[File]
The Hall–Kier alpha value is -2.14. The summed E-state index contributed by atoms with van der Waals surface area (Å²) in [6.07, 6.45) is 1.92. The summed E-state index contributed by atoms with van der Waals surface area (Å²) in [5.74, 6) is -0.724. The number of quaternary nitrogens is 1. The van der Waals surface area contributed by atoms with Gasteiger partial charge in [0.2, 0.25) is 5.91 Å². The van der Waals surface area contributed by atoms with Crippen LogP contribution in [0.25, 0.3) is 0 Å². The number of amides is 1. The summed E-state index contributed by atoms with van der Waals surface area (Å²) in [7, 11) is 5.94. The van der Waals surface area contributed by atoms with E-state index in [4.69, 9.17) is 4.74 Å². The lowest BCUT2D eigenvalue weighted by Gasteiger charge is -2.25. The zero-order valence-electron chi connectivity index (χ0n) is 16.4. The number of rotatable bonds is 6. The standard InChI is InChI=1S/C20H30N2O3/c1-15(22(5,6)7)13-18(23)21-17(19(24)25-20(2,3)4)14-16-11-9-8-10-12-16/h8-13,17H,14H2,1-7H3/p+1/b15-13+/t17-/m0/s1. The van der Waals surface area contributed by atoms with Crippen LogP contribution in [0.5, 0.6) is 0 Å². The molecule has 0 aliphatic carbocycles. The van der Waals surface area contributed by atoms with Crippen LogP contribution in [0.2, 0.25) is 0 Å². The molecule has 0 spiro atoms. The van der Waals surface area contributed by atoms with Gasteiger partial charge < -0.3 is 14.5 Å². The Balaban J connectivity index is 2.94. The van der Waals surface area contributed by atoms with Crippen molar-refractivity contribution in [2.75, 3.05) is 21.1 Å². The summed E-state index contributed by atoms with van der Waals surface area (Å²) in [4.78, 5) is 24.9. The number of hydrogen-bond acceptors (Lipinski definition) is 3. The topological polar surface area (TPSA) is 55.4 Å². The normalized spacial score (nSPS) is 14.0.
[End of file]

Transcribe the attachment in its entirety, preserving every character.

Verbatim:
The Hall–Kier alpha value is -2.14. The summed E-state index contributed by atoms with van der Waals surface area (Å²) in [6.07, 6.45) is 1.92. The summed E-state index contributed by atoms with van der Waals surface area (Å²) in [5.74, 6) is -0.724. The number of quaternary nitrogens is 1. The van der Waals surface area contributed by atoms with Gasteiger partial charge in [0.2, 0.25) is 5.91 Å². The van der Waals surface area contributed by atoms with Crippen LogP contribution in [0.25, 0.3) is 0 Å². The number of amides is 1. The summed E-state index contributed by atoms with van der Waals surface area (Å²) in [7, 11) is 5.94. The van der Waals surface area contributed by atoms with E-state index in [4.69, 9.17) is 4.74 Å². The lowest BCUT2D eigenvalue weighted by Gasteiger charge is -2.25. The zero-order valence-electron chi connectivity index (χ0n) is 16.4. The number of rotatable bonds is 6. The standard InChI is InChI=1S/C20H30N2O3/c1-15(22(5,6)7)13-18(23)21-17(19(24)25-20(2,3)4)14-16-11-9-8-10-12-16/h8-13,17H,14H2,1-7H3/p+1/b15-13+/t17-/m0/s1. The van der Waals surface area contributed by atoms with Crippen LogP contribution in [0.5, 0.6) is 0 Å². The molecule has 0 aliphatic carbocycles. The van der Waals surface area contributed by atoms with Crippen LogP contribution in [0.2, 0.25) is 0 Å². The molecule has 0 spiro atoms. The van der Waals surface area contributed by atoms with Gasteiger partial charge < -0.3 is 14.5 Å². The Balaban J connectivity index is 2.94. The van der Waals surface area contributed by atoms with Crippen molar-refractivity contribution in [2.75, 3.05) is 21.1 Å². The summed E-state index contributed by atoms with van der Waals surface area (Å²) in [4.78, 5) is 24.9. The number of hydrogen-bond acceptors (Lipinski definition) is 3. The topological polar surface area (TPSA) is 55.4 Å². The normalized spacial score (nSPS) is 14.0.